Ruby 1.9.1 Arrives
It's been almost a year since the release of Ruby 1.9.0, the first release of the Ruby 1.9.x branch. However, at the time that it was released the core team indicated that this was strictly a development release and not intended for production. Yesterday, Yuki Sonoda officially announced the availability of Ruby (MRI) 1.9.x, which is the first production-ready release of the 1.9.x branch -- exciting news!
At this point, new language features for the 1.9.x line are effectively frozen, and this is a great time for developers to dive in and learn about the changes from 1.8.x and the new idioms in place. It's also a good time to start porting any of your Ruby libraries and projects over to 1.9, and fixing any problems caused by incompatibilities between 1.8 and 1.9.
I won't waste precious breath here to run through every change to Ruby itself or to its standard libraries; instead I'll be happy to refer you to the changelist above and the excellent coverage at the following sites:
- What's Changed in Ruby 1.9
- Installing Ruby 1.9.1 Screencast
- Excellent RubyInside Coverage and Resources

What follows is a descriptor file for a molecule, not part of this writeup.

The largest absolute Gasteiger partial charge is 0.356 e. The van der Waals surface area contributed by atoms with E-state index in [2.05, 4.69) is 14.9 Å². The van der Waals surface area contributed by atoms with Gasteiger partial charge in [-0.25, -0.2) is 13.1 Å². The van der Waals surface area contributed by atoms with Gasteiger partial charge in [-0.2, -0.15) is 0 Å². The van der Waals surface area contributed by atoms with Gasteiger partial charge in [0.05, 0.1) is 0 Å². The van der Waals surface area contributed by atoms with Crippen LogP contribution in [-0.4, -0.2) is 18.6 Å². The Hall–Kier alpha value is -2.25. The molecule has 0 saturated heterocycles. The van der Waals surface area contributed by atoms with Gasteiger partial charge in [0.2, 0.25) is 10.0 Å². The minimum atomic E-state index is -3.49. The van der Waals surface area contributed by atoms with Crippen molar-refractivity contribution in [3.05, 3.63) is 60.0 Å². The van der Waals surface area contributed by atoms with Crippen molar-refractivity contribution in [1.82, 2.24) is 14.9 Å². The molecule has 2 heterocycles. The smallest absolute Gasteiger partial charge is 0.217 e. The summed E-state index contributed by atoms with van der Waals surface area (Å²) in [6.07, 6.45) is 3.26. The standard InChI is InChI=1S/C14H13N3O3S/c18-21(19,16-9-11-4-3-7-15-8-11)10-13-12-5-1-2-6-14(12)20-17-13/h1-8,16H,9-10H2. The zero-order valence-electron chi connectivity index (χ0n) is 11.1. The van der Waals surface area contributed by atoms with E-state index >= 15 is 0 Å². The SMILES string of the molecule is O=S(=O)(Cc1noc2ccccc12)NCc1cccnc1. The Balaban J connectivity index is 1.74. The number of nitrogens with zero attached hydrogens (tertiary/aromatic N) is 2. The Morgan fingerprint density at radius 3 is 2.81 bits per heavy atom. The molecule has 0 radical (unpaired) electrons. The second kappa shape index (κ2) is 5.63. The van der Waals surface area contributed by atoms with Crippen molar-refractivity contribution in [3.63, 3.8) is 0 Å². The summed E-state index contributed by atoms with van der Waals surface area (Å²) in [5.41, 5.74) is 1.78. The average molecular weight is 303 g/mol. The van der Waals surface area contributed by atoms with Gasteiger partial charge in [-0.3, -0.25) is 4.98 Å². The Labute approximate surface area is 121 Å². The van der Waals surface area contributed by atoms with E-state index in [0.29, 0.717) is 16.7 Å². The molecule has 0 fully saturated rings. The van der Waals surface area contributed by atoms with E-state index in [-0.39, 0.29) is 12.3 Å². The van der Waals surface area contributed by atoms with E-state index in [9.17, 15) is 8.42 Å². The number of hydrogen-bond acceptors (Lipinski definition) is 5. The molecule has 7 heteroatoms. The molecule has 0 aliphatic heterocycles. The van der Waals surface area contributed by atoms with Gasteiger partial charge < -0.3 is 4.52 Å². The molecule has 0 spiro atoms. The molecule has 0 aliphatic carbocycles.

Of course this isn't quite the end of the line for 1.8.x either (1.8.8 will be released "this year"). And it will no doubt be some time before all of the familiar libraries, gems, and frameworks in the Ruby community are quite up to speed and 1.9 compatible. This is why it's especially important for OSS developers to start updating their projects as soon as possible.
I had no trouble at all installing 1.9.1 from source and running a few simple command line scripts that I'd written, but immediately had issues trying to run one of my more complex Rails projects which relies on a number of third party RubyGems. I also had issues installing Passenger, which relies on Fast Thread -- which is apparently not yet working under 1.9. Ryan Bigg has recently written about his struggles getting an edge Rails application running on the latest release in more depth.
All in all, 1.9.1 is a solid step forward for MRI, and greatly improved benchmark results and a handful of new language features make this an exciting time for the Ruby community. Visit http://www.ruby-lang.org for more information, discussion, and (of course!) downloads.